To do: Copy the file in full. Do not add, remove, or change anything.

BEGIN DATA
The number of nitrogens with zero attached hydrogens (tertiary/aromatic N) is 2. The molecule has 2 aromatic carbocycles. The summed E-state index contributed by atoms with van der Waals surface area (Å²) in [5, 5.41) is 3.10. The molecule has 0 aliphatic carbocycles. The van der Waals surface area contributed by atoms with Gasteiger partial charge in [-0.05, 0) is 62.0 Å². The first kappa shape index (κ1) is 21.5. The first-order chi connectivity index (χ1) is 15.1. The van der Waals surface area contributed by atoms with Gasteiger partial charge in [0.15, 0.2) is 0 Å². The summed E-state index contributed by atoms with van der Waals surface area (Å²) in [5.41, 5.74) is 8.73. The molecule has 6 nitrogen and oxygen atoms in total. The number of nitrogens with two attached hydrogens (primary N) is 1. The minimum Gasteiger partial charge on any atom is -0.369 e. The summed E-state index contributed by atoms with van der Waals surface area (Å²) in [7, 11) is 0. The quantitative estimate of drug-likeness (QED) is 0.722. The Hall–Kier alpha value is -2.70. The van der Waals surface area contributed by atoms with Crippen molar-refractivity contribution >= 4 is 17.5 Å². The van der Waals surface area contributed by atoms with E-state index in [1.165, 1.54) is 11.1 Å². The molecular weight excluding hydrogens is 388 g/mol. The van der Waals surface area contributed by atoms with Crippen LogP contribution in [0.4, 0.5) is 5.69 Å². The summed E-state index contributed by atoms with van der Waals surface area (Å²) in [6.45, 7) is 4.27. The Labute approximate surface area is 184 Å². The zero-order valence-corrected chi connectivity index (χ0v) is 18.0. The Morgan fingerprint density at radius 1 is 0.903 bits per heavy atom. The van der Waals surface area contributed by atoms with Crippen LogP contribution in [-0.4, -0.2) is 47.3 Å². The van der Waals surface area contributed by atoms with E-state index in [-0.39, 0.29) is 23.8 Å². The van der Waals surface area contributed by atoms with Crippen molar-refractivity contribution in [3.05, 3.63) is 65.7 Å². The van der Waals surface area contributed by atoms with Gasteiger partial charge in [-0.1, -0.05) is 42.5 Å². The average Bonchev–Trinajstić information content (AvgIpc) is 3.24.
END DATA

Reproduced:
The number of nitrogens with zero attached hydrogens (tertiary/aromatic N) is 2. The molecule has 2 aromatic carbocycles. The summed E-state index contributed by atoms with van der Waals surface area (Å²) in [5, 5.41) is 3.10. The molecule has 0 aliphatic carbocycles. The van der Waals surface area contributed by atoms with Gasteiger partial charge in [-0.05, 0) is 62.0 Å². The first kappa shape index (κ1) is 21.5. The first-order chi connectivity index (χ1) is 15.1. The van der Waals surface area contributed by atoms with Gasteiger partial charge in [0.15, 0.2) is 0 Å². The summed E-state index contributed by atoms with van der Waals surface area (Å²) in [5.41, 5.74) is 8.73. The molecule has 6 nitrogen and oxygen atoms in total. The number of nitrogens with two attached hydrogens (primary N) is 1. The minimum Gasteiger partial charge on any atom is -0.369 e. The summed E-state index contributed by atoms with van der Waals surface area (Å²) in [7, 11) is 0. The quantitative estimate of drug-likeness (QED) is 0.722. The Hall–Kier alpha value is -2.70. The van der Waals surface area contributed by atoms with Crippen molar-refractivity contribution >= 4 is 17.5 Å². The van der Waals surface area contributed by atoms with E-state index in [1.165, 1.54) is 11.1 Å². The molecular weight excluding hydrogens is 388 g/mol. The van der Waals surface area contributed by atoms with Crippen LogP contribution in [0.4, 0.5) is 5.69 Å². The summed E-state index contributed by atoms with van der Waals surface area (Å²) in [6.45, 7) is 4.27. The Labute approximate surface area is 184 Å². The zero-order valence-corrected chi connectivity index (χ0v) is 18.0. The Morgan fingerprint density at radius 1 is 0.903 bits per heavy atom. The van der Waals surface area contributed by atoms with Crippen LogP contribution in [-0.4, -0.2) is 47.3 Å². The van der Waals surface area contributed by atoms with E-state index in [-0.39, 0.29) is 23.8 Å². The van der Waals surface area contributed by atoms with Crippen molar-refractivity contribution in [3.05, 3.63) is 65.7 Å². The van der Waals surface area contributed by atoms with Gasteiger partial charge in [-0.1, -0.05) is 42.5 Å². The average Bonchev–Trinajstić information content (AvgIpc) is 3.24.